The season began on 2 August 1890, under the management of the Gatti brothers. The company had not been significantly strengthened during the break, though Bassett Roe, T. B. Thalberg and Mrs. Essex Dane became regulars. The stalwart Howard Russell was missing after thirteen years of service, but he would return the following season. William Terriss had gone to the Lyceum after a tour of North America, and Jessie Millward was trying to follow an independent career. It would be four seasons before their return to the regular cast. Alma Murray, a regular for eight seasons, left and never again performed at the Adelphi. But the heart of the company remained: Abingdon, East, the Northcotes, Rignold and Shine among the men. Clara Jecks appeared for her sixth consecutive season, and Madge Midren reappeared after a year's absence. Mary Rorke began her sixth season. The famous Mrs. Pat Campbell was back but only for another single night's performance.
The first piece of the season was The English Rose. Written by George R. Sims and Robert Buchanan, it was acclaimed by the critics from its first through the celebration of its one hundredth performance.
In spite of its English title, the play takes place entirely in Ireland, its major theme being the Irish land problem. While not a realistic drama, the play nevertheless presented a true-to-life picture of the serious problems in Ireland. Rather than depending on the traditional stage portrait of the Irish as quaint, contented and comic, the play followed the precedent set by Dion Boucicault in his Irish dramas, especially Arrah-na-Pogue, The Shaughraun, and The O'Dowd, and attempted to show Irish grievances in a sympathetic manner, at the same time avoiding a direct confrontation with conservative English opinion. It achieved this goal first through the personal appeal of its Irish hero, Harry O'Mailley, played to perfection by Leonard Boyne, and second by exculpating the Irish protesters, placing the guilt on the blackly villainous steward, MacDonnell, who was played by W. L. Abingdon.
What cannot be doubted is the continuation of Boucicault's attempt to break the stereotype of the stage Irishman (or woman), and of life in Ireland, "the romantic nonsense which hitherto passed as Irish drama." Particularly commended in the Times review as attempts to remove this stereotype are the portrayals of the ruined Irish gentry--the Knight of Ballyreeny and his "chivalrous" son Harry O'Mailley, the "thriftless tenants," who, "left to themselves, would be honest enough to let their landlord go scatheless," and a female counterpart of Harry, Bridget O'Mara, a victim of unrequited love, and the daughter of the misguided assassin, played by Mary Rorke (Times, 4 August 1890).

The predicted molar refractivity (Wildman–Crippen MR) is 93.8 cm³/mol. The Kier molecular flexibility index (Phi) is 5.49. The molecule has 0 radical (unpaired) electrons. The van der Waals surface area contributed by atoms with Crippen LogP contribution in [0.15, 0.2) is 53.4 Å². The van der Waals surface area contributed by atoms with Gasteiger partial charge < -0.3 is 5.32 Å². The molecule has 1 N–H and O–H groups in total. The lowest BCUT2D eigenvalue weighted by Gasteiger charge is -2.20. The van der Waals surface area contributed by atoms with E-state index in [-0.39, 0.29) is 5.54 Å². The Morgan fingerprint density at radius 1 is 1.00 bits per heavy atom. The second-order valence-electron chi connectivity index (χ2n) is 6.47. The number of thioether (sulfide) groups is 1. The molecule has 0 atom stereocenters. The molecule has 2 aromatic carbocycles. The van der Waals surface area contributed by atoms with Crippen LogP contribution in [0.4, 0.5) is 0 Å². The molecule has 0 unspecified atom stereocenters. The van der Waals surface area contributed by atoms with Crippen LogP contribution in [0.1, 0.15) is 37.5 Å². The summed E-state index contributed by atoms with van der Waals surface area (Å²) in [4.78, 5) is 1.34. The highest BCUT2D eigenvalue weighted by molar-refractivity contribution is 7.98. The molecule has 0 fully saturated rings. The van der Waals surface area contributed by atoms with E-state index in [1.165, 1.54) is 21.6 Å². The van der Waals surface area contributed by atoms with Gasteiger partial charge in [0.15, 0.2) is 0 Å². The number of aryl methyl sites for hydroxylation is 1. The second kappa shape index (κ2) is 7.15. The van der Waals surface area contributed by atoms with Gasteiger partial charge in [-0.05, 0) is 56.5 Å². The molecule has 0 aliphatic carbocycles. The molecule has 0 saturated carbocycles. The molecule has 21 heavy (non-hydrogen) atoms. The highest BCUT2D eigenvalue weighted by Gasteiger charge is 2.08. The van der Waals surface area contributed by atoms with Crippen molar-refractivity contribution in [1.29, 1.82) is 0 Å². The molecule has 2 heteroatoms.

The Times reviewed The English Rose again at its one hundredth performance "before a crowded and enthusiastic house" and described it as "one of the most remarkable Adelphi successes of recent years" and "very skillful from a literary point of view" (28 November). Particularly commended were the performances of Leonard Boyne and of Lionel Rignold as "the English renegade" Nicodemus Dickinson.
On 1 September 1890, the Theatre echoed the praises of the Times, and referred to Boyne's performance as "gallant" and "bold," and described Rignold's characterization of a "particularly sharp but thoroughly dishonest horsey individual" as "very droll." W. L. Abingdon was commended as "a thorough-faced villain." The heroine, portrayed by Miss Olga Brandon "still weak and hoarse" presumably from a temporary indisposition, was nevertheless "a favorite at once by her truth to nature."
This review took the time to comment that the scenery was beautifully painted, and the stage management of the very best. The Times also noted, in referring to the murder of Sir Phillip, that "The dark deed is done at a spot called the Devil's Bridge, one of the most picturesque scenes ever presented on the Adelphi Stage." The Theatre review continued:
Besides the murder on the bridge, the play contained a steeplechase in which Harry defeats his rival MacDonald; Harry's furious but unsuccessful ride to save Sir Phillip; the rescue of Harry by the mob of Irish tenants after his conviction for murder; and the search for him by the British soldiers when he has taken refuge in his brother's chapel. These scenes not only built suspense but also provided an opportunity for skillful scenic design.
The final scene takes place at the chapel of Father Michael O'Mailley, brother of the accused Harry and the confessor of the murderer, O'Mara. Harry, escaping from custody, has sought refuge in the chapel, which is also the site of the romantic resolution of the melodrama. The Times (4 August), noted "Half a dozen picturesque interiors ... one of the prettiest of which is the little chapel by the sea, where the drama finds its denouement."
The Times praised the unusual realism of the piece. The authors had "swept away the comic opera personnel which had hitherto represented the Irish character." The review continued: